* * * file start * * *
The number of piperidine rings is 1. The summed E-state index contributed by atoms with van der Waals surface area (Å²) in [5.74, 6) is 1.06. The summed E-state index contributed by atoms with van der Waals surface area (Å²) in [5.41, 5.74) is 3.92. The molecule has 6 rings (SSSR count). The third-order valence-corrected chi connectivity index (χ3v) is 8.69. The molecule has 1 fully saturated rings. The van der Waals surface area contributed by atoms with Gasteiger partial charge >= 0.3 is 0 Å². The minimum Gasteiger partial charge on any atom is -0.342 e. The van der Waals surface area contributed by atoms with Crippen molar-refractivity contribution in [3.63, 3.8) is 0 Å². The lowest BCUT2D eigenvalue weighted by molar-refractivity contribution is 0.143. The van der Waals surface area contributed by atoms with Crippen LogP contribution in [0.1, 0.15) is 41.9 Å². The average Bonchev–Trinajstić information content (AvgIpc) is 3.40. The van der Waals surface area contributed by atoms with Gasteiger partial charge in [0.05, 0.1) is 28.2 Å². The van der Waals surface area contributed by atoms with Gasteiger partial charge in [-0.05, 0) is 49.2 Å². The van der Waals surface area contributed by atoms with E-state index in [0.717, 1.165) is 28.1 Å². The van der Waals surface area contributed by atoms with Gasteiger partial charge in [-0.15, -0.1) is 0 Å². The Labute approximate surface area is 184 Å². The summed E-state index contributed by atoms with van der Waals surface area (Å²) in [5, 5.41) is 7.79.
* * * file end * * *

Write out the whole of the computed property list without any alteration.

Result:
The number of piperidine rings is 1. The summed E-state index contributed by atoms with van der Waals surface area (Å²) in [5.74, 6) is 1.06. The summed E-state index contributed by atoms with van der Waals surface area (Å²) in [5.41, 5.74) is 3.92. The molecule has 6 rings (SSSR count). The third-order valence-corrected chi connectivity index (χ3v) is 8.69. The molecule has 1 fully saturated rings. The van der Waals surface area contributed by atoms with Gasteiger partial charge >= 0.3 is 0 Å². The minimum Gasteiger partial charge on any atom is -0.342 e. The van der Waals surface area contributed by atoms with Crippen molar-refractivity contribution in [3.63, 3.8) is 0 Å². The lowest BCUT2D eigenvalue weighted by molar-refractivity contribution is 0.143. The van der Waals surface area contributed by atoms with Crippen LogP contribution in [0.1, 0.15) is 41.9 Å². The average Bonchev–Trinajstić information content (AvgIpc) is 3.40. The van der Waals surface area contributed by atoms with Gasteiger partial charge in [0.05, 0.1) is 28.2 Å². The van der Waals surface area contributed by atoms with Gasteiger partial charge in [-0.05, 0) is 49.2 Å². The van der Waals surface area contributed by atoms with E-state index in [0.717, 1.165) is 28.1 Å². The van der Waals surface area contributed by atoms with Gasteiger partial charge in [-0.15, -0.1) is 0 Å². The Labute approximate surface area is 184 Å². The summed E-state index contributed by atoms with van der Waals surface area (Å²) in [5, 5.41) is 7.79.